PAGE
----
Old soul’s night

Review: John Fullbright, Whelans 6/09/14

“I don’t know what is the joke, and what is sentimental”,  quips John Fullbright as he launches into Blameless, a song that began life as a parody of country music before getting the better of its maker and forcing him to surrender to its sentimentalism. The fulsomeness of his live show reviews had travelled well ahead of the singer-songwriter across the Atlantic ensuring standing room only tonight in Whelans for the first of two Irish dates.

A recurring name on the critics’ ‘Best of 2014 so far’ lists, the Grammy Award winning Oklahoma native is in town to promote Songs, his second album, difficult if only for the source material that was his heart after a break up. The venue is celebrating its 25th anniversary but the ‘Whelans 25’ stage backdrop doubles up as a reminder that the number is consistent with the performer’s brief time on Earth. Fullbright’s lyrics sound like they are from the pen of a man more than double that however, bedded down by his own guitar and piano, both deftly handled and topped off with occasional harmonica.

Clues to his birthplace and Americana influences abound, and his introductions are overlaid with bare-boned philosophy delivered in his breezy drawl reminiscent of that shared by those demon-dodging, God-fearing characters immortalised by all the master song smiths from Guthrie to Waits to Cave.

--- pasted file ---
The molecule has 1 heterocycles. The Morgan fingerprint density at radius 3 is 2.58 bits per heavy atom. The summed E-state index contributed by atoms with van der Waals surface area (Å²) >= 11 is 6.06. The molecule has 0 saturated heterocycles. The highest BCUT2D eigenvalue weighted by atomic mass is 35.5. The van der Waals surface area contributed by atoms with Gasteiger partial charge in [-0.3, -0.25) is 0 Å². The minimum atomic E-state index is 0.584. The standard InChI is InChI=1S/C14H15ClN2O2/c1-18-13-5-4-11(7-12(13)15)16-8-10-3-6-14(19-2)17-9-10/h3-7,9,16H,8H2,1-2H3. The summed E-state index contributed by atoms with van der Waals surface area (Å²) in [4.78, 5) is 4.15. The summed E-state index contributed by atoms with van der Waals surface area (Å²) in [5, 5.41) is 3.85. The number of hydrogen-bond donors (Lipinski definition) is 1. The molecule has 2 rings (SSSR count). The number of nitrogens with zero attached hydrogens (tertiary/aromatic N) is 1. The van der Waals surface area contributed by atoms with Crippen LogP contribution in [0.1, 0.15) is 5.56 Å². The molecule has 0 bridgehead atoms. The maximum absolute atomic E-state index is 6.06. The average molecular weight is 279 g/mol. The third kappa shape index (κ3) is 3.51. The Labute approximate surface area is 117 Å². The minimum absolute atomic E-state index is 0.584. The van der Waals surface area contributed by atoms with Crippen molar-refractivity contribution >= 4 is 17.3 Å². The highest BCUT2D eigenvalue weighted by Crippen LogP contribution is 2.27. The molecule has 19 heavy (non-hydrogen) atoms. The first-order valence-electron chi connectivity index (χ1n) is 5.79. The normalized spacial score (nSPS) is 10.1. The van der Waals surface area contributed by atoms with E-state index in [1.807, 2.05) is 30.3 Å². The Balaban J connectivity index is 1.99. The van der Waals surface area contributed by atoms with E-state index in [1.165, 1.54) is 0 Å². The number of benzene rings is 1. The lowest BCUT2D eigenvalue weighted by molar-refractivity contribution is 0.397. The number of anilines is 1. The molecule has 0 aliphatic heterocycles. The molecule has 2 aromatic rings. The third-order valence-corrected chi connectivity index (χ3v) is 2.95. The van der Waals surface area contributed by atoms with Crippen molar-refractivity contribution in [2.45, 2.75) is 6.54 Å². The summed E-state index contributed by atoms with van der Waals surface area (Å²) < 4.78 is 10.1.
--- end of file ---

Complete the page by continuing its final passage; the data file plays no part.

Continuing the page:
Strays into his debut album From the Ground Up reveal the more character laden side of his oeuvre.  He is unafraid to follow through on murderous intent as he finally kills off the ‘Fat Man’ that haunts his sleep (“I slept better after I wrote that”); and is not beyond inhabiting the songwriter role from God’s perspective in Gawd Above (“Because I’m a total narcissist”). But it is exposure of own undressed heart in Songs when plaintive voice meets plain speak with stunning effect. The She in She Knows knows a thing or two about him. Like how “he’s scared of the dark” and will “bleed on command…She knows a thing or two about rain”.  It competes with When You’re Here for the intensity of audience attention.

He returns for a brief encore with a requested rendition of Jericho  before quietly taking his leave.

He knows a thing or two about pain.

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